191: We were becoming hopeful about business, finally, because the first year and a half was a struggle. Our business was not profitable for the first year and half because we had so many challenges getting opened and with our landlord. We were overworked and burnt out but right before COVID-19, business was beginning to boom so we pulled ourselves together and kept going. Then, quarantine. 

AIB: What have you been doing with your restaurant during social distancing? What are the ways you’ve been adapting?

191: We completely reinvented ourselves. We tried the take-out only thing but honestly it was so up and down and everyone in the neighborhood was out of work. So we partnered up with The Noise Church to repurpose our restaurant into a take-out only Soup Kitchen/Pantry. In the beginning we questioned ourselves, how are we going to financially pull this off? But then we began to receive donations. We’ve been serving about 100 meals per day, three times a week, for free with the help of donations and contributions from other neighborhood restaurants and organizations. 

AIB: What has been the hardest part of adapting  during Covid-19? 

191: Adapting to Covid-19 in the beginning was worrying about survival and what this means for our business and trying to make sense of the loans/grants being offered by the SBA. Getting food supplies for the free meals has been challenging also. So we’re not doing our usual menu items, instead we’re doing one-pot dishes like rice and beans with sausage and soups. In general, there was a lot of restlessness during the uncertainties of just about everything and recently more mindlessness and rest. 

Rice and beans with andouille sausage and chicken During COVID-19 The Free Meal Project:One Pot Dishes 

AIB: We know that you’ve decided to stop being open as a paid take out restaurant during quarantine and instead be open 3x a week to serve free food to those in need which is extremely honorable. Could you give us the details and how has that been going and what made you decide to take this route?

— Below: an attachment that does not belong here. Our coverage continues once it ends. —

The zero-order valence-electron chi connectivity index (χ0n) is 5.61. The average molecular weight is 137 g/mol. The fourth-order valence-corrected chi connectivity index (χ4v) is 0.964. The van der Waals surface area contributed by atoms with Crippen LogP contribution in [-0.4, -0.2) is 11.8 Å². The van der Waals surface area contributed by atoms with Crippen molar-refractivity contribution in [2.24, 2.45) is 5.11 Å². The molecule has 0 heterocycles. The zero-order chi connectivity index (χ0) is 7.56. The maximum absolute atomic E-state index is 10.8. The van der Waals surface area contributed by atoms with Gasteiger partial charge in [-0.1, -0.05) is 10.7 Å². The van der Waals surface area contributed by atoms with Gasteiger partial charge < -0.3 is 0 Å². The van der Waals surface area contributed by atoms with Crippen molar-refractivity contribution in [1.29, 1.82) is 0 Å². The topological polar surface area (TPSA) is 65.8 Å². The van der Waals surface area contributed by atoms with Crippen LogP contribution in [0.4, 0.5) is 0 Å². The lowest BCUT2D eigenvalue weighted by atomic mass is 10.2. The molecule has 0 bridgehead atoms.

191: May 6 marked the 6th week of our new operation. Operating as a Non-Profit for me felt right because we know most of the folks in the community, Bushwick Natives and Transplants and most of them were not working, not getting stimulus checks or unemployment so why would we try to sell them take-out? It wasn’t at all logical. The more time I’ve had to think about why we did this, I also have to admit, that maybe it was because we came so close to failing and losing everything. The challenge of being a small business owner, let alone a first time small business owner will test everything about who you are like you’ve never experienced. We were in litigation with our landlord who was trying to evict us because she wanted more money for her space and I thought I was failing, so it was easy for me to decide to operate as a non-profit because I thought I had nothing left to lose. 

Lentil Stew During COVID-19 The Free Meal Project:One Pot Dishes 

AIB: Are there any other orgs or businesses that you have been working with or supporting during this time? 

191: The Noise Church/ Fuel Pax Foods/ Feed the Freelancers/ The Seneca Bar & Restaurant

AIB: Aside from being business owners and dealing with the pressure of that during this time, how have you and your team been holding up ? 

191: We’re taking some much needed time to rest and recover from our 80 plus hour work weeks. I am catching up with my reading list and doing some self-care. We’re also spending so much time with our dog and cat and they are now beyond spoiled. 

AIB: What are your ideas and priorities post covid-19? 

191: We have unresolved issues with our landlord, we have to return to court and resume litigation and figure out how to move forward. Also because we don’t have tax returns that show a profitable distribution for us during our first year, we don’t qualify for the SBA PPP loans. We’re honestly not sure where to go from here. 

AIB: Do you have any other last words for our readers? 

Even when we’re uncertain in hopeless situations, you have to find a way to be hopeful.

We want to thank 191 for the amazing work they are doing in the community and for giving us the time to tell us a little bit about themselves.

To learn more about 191 or pick up some food click here www.191knickerbocker.com

Instagrams to follow and stay updated with @191_knickerbocker @thenoisechurch @fuelpaxfoods @theseneca @feedthefreelancers

Byline: Jazo Brooklyn